As the story progresses, Ray and his family see (and this is where it gets a bit weird) Shoeless Joe Jackson and members of the disgraced 1919 Chicago White Sox team emerge from the corn to play baseball on his field. Only certain people can see the “ghosts” of baseball past play the game, and Ray and his family can talk and interact with the players, who can not step off of the field.
Ray ends up travelling to meet with reclusive author Terence Mann (played by the great James Earl Jones) who at first fights Ray’s attempt to explain his bizarre actions, and then joins Ray as he continues to try to figure out why he has destroyed his livelihood to create a baseball diamond, when the bank is trying to foreclose his home.
Like I said, the first time I watched this movie, it was all about baseball. To me at that time, what he was building was simply a baseball field so that the legends of baseball past could come back and play one more time. I guess I could have left the movie early, but I imagine that I just was impatient and didn’t get the whole idea. Having seen this movie today, I bring to it a new perspective, and I am so glad that I saw this movie again. The big change for me in that time is that fact that now, I am a dad, and I see now that the movie is about Ray getting a second chance to connect with his father.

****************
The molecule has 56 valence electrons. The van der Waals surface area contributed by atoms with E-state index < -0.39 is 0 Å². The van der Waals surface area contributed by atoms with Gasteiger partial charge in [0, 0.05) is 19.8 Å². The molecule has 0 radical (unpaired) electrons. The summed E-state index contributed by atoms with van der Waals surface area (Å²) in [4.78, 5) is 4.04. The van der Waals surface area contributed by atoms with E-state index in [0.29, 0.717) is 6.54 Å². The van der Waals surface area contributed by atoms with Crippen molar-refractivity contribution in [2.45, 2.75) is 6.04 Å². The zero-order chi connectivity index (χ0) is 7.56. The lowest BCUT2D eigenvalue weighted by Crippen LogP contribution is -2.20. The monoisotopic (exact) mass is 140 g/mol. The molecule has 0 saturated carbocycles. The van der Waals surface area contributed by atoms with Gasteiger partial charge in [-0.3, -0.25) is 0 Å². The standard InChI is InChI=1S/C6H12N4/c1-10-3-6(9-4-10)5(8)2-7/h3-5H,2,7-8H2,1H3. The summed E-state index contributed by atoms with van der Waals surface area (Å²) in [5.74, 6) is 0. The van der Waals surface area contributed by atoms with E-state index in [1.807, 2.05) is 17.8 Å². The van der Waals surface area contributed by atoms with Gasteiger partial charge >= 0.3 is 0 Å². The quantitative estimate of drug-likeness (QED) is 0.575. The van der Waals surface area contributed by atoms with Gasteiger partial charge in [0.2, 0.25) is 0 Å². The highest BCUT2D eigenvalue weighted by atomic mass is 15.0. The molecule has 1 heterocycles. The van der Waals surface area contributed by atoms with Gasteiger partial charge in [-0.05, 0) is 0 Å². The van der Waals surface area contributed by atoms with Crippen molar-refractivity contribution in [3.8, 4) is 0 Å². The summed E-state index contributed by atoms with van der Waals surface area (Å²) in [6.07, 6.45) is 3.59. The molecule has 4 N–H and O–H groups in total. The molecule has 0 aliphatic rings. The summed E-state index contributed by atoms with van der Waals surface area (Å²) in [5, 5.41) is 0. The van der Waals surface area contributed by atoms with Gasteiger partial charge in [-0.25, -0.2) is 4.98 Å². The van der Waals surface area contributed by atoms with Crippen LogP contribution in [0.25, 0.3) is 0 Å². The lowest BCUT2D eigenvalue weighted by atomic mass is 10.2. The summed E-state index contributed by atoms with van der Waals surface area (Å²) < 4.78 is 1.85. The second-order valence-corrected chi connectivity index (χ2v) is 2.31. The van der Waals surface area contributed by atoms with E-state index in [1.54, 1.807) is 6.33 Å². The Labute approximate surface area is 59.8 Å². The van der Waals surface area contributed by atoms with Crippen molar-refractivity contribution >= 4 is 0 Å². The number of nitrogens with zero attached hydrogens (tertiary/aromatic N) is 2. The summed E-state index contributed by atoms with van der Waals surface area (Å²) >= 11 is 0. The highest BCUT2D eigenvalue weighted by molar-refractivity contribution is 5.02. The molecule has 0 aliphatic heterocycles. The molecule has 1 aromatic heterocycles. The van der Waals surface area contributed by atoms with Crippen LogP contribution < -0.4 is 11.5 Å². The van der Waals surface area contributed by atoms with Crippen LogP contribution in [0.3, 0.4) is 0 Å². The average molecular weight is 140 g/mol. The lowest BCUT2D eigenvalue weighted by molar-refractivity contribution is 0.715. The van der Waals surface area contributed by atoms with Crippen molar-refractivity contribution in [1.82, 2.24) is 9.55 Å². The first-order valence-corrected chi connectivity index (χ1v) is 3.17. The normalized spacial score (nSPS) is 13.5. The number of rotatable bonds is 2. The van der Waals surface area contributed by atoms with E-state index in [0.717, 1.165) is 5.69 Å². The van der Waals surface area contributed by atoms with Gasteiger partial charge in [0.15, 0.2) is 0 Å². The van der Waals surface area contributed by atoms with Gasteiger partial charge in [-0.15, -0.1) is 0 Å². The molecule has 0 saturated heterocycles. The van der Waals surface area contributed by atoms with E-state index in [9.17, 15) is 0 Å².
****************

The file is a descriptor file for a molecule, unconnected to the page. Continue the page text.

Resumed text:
Now I realize that the whole journey was so that his father would return, not so much the actual legends of baseball. Field of Dreams has taken on a whole new meaning for me now that I am a father, and it is a much better story for me now. I realize this is not something that really has changed in the movie itself, but just me growing up and paying more attention, but it proves that movies are often times worth a second look, regardless of how you might have felt about them originally. It also means that each person brings their own views and faults to a movie, so even though I am glad you are reading my review of this Blu-ray, remember that each movie represents something different to each person. In other words, even though I liked Field of Dreams, that does not necessarily mean you will too. Make up your own mind, for yourself. (Cidtalk would be proud of me right now.)